Except for the additional and continuous expense of buying the special notebooks necessary for the audio records and script transcriptions to operate correctly, I think the pen is pretty nice. (Oh, yes, you also have to buy the special ink cartridges that fit the pen. But I thought ahead, slightly, and bought some notebooks and refills when I bought the pen.) And I used it to write down my annual record of what Christmas gifts The Lovely One and I receive, so this year I also have an audio record of what was going on as I wrote (a rather self-conscious one on my part, admittedly).

The only problem I have is that my pen wonʼt register itself online (using the Livescribe Desktop and Connect software***** that automatically starts up when I attach the pen via USB for a charge and uploading of my most recent documents). Unlike some software and hardware companies (and ISPs**), the Livescribe technical support team has been industrious in trying to help me with the problem. Unfortunately, although I have reset my pen and downloaded and reinstalled the software again (and downloaded and installed two other bits of software not generally provided to the public), the pen still wonʼt register. I fill in my personal information (which by now the program and Livescribe know), but when I click the Continue button, nothing happens. Ever.

So far no cure (which means as of yesterday when I tried the latest fix). Very puzzling (and really only frustrating because I canʼt acquire my “free” full subscription to Evernote that came with the pen unless I register the pen). But kudos to Livescribe for actually trying.

Maybe tomorrowʼs post (when I should explain why I am seeking to post daily by yearʼs end, except, if you read on to the end, through the endnotes, I have another plan in mind by the time I finished editing this post) will be created by handwriting…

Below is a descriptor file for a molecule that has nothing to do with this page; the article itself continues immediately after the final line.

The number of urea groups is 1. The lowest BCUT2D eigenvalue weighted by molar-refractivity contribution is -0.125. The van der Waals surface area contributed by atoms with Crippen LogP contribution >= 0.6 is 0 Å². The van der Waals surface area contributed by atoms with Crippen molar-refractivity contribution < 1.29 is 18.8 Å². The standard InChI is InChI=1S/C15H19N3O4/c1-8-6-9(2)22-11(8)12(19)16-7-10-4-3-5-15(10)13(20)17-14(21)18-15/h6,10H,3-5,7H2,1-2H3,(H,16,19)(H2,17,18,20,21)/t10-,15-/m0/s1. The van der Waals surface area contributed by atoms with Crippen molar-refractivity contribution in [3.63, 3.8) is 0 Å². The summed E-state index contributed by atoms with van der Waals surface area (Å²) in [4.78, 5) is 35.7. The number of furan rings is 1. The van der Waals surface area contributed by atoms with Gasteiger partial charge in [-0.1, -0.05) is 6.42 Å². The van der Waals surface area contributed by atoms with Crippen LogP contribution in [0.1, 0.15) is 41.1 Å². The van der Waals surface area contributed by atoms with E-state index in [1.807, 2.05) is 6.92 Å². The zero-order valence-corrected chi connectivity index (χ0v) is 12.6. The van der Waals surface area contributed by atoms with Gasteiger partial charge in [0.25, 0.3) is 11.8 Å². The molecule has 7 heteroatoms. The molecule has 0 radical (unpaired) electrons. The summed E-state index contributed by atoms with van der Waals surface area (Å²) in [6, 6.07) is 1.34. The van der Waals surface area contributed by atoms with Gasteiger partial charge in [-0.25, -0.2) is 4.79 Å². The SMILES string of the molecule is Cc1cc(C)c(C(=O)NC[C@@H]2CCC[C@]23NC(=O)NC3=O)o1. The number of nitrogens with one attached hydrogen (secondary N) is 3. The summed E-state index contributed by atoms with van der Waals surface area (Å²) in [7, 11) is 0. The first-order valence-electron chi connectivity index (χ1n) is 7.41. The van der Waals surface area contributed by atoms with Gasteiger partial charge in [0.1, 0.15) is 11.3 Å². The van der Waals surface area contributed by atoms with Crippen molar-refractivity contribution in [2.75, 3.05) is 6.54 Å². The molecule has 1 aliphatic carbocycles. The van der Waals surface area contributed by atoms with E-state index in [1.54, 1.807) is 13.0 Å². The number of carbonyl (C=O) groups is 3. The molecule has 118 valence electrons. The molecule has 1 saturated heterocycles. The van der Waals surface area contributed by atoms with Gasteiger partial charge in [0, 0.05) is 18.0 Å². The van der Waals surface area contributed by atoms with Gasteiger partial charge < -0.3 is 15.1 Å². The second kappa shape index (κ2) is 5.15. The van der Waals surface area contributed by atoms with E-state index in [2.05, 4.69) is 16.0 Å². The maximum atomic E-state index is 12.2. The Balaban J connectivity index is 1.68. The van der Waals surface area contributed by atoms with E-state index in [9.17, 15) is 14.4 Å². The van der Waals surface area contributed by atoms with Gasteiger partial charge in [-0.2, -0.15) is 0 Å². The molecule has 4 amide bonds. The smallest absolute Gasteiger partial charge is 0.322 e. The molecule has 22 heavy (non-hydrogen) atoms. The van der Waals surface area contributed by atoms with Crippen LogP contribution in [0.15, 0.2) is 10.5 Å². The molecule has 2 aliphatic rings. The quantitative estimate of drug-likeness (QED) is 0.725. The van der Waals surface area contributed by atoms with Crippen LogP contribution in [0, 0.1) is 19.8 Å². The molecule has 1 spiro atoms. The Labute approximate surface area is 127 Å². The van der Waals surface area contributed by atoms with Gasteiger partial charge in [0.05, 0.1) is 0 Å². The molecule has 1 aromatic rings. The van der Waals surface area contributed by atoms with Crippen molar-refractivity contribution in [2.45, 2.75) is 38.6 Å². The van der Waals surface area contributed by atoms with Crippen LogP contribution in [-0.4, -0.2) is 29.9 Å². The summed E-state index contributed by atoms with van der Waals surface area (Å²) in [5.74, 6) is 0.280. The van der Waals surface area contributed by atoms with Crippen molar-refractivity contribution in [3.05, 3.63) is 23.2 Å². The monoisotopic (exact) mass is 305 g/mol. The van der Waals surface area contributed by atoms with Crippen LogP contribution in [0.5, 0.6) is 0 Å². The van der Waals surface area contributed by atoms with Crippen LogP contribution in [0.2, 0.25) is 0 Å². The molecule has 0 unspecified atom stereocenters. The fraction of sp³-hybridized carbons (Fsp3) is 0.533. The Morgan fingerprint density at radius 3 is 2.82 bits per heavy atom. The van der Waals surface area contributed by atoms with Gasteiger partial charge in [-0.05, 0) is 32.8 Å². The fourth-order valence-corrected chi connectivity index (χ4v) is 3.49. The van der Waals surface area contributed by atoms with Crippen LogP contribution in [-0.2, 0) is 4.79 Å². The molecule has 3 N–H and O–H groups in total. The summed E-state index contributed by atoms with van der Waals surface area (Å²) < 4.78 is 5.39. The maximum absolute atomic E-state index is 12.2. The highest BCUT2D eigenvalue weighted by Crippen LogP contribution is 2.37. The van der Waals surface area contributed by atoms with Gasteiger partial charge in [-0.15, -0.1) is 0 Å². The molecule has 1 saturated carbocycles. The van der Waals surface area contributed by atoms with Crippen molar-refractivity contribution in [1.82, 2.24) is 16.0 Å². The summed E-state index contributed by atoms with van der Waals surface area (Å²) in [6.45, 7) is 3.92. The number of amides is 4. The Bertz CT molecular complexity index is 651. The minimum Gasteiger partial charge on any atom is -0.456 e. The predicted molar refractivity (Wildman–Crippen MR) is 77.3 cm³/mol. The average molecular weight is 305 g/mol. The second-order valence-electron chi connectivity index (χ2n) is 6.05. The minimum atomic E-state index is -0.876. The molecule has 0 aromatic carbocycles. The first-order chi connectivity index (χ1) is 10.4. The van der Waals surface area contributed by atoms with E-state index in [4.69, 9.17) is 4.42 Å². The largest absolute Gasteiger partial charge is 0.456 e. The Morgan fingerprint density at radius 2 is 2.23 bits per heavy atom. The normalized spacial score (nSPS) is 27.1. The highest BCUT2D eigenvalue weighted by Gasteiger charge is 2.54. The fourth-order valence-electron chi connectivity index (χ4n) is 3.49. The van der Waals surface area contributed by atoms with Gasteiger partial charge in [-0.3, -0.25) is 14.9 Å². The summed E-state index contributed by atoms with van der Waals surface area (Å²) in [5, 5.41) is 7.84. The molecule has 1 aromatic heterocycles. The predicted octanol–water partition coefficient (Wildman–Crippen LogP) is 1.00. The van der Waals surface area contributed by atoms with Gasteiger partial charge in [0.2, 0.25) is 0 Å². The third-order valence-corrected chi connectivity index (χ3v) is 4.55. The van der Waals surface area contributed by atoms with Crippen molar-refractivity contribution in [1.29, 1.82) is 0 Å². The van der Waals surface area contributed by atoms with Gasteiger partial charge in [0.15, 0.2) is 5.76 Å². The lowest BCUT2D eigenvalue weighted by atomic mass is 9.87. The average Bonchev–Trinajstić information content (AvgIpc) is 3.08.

* I know: youʼre glad I didnʼt.

The picture is from my Chronories logs for last Thursday. Although it was a very bad day overall, the CenturyLink performance was just about average. And CenturyLink kicked me offline again (#4 for 12/27/2011) as I tried to upload this picture today for this post.

** CenturyLink, of course. (I grow more and more certain that our problems here in Our Town result from the ancient [copper] telephone wires that contemporary telecommunications companies want to use for far more data than such wires could ever serve, not to mention the switching and relay posts and such that really, really are antiquated and inappropriate. And yet, we pay here in the rural Midwest the same rates, pretty much, as optical fibre cable subscribers in the big urban centers… Not exactly appropriate. Or fair. When they were still Qwest, the company did assign technicians to install a house-wide filter to help my service; however, it never made much difference, really, and in recent months, the whole situation has just gotten worse. …But probably all this is another blog entirely.)

The picture to the right indicates just one day (and for CenturyLink a pretty average day) of my (tastefully edited-by-blurring) frustration at having an internet connection.

*** I had to revise that sentence from A bit larger (wider/fatter) than a normal pen, I find it forces me to write almost legibly.” Do you realize why?  — As I havenʼt written a post on grammar and usage in a very long time, Iʼll tell you tomorrow (even, or especially, if you did know why).

**** MyScript 

***** Both of which, contrary to some online reviews, donʼt seem buggy on a Mac (except probably for my registration issue).

©2011 John Randolph Burrow, Magickal Monkey Enterprises, Ltd, S.A.

One thought on “Toys (and Problems)

  1. Just so you know, there is not always going to be a constant expense of buying the notebooks. You can photocopy the paper right out of them, or print more from your computer from the software included with the pen.